Taking out an equity loan on the home, cashing out investments, and co-signing a mortgage on a second home is getting you further away from being prepared for retirement. I wouldn’t recommend co-signing on your wife’s loan if the bank doesn’t want to lend to her, especially since you have worked hard to keep your finances separate for the past 30 years. You risk hurting your credit if she defaults on the loan, and you’re turning relatively liquid assets (investments) into something much harder to cash out (a condo).

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Rather than buying a second condo, your wife can rent either an apartment or a vacation home in the second city. By renting, it will be easier to make changes if your income goes down, or if she changes her mind again about where she wants to live.

Dear Pay Dirt,

My divorce agreement requires my ex to continue to keep an insurance policy on his life, with me as the sole beneficiary. The benefit amount is $100,000. What will the tax consequences be if/when the policy pays out? Are there steps I can take—now or upon payment—to minimize the taxes? (Grasping at straws here—perhaps involving some kind of trust?)

Also, what would be the best way for me to use the payment? I am retired and owe nothing on my auto or house. I have $10,000 stashed away for emergencies. My income consists only of Social Security benefits (about $2,400 a month) that cover all of the expenses of my happily pared-down life. My biggest concern is possible large medical bills in the future. I’ve had a lengthy hospitalization in the past, at a time when I had no health insurance, and was thankfully able to have that huge debt forgiven by the hospital due to my limited income. I now have Medicare Part B. Is there a way to shield the insurance funds from medical creditors?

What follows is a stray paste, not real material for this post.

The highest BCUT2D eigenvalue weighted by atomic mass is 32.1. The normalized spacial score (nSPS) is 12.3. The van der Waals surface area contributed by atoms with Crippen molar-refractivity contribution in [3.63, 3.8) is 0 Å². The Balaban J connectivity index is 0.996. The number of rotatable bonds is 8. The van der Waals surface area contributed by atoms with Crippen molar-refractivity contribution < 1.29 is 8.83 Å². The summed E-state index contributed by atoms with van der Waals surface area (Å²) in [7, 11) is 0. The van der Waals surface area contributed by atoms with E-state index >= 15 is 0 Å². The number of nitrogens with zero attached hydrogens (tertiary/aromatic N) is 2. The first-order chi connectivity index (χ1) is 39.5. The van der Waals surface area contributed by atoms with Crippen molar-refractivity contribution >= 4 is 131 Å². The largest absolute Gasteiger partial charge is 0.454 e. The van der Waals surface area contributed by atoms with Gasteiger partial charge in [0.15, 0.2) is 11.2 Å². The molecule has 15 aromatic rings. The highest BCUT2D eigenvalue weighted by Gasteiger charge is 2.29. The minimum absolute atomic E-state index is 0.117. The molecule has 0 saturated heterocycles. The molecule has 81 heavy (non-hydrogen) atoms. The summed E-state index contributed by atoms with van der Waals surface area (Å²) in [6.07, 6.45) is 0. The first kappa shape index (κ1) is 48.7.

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—Planning Ahead

Dear Planning,

Life insurance proceeds are rarely taxable to the beneficiary, so you’re likely in the clear there. There is an easy IRS tool for discerning whether your life insurance proceeds are taxable.

If you expect to need long-term care, you have a couple of options to shield your assets from medical creditors and possibly from Medicaid. Investing in a qualified annuity that is Medicaid-compliant would allow you to access a regular income from the investment while not having the value of the investment counted as part of your assets.

If you’re more concerned about passing the $100,000 to your heirs rather than using it for additional income, a Medicaid Asset Protection Trust, or another irrevocable trust, is an option to explore. An irrevocable trust would not allow access to the principal in your lifetime, only the income. Still, it would shield your assets from counting against qualifying for Medicaid or counted by medical creditors.

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It’s worth considering whether purchasing long-term care insurance could also make financial sense for your situation. With a history of a lengthy hospitalization, long-term care insurance might be a good deal for you, especially if you get a life insurance payout.

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—Lillian

More Advice From Slate

I’m a single mother, sole parent to a 6-year-old son. From the time he was 3 months old to 9 months old, I worked 12-hour shifts in a hospital. Since he was just over 1 year old, I’ve worked a regular 9–5 job and I’ve taken him to daycare or school in the morning and picked him up every evening, and have been home to put him to bed. Next month I will be starting a new job, working 12-hour night shifts in a hospital two hours away from our home. (I’ll commute and will sometimes stay up there without him.) He seems prepared for me not being with him overnight sometimes and not seeing me for a couple days, but he recently asked for a phone of his own so we could exchange messages. My first thought was this was ludicrous—he’s 6!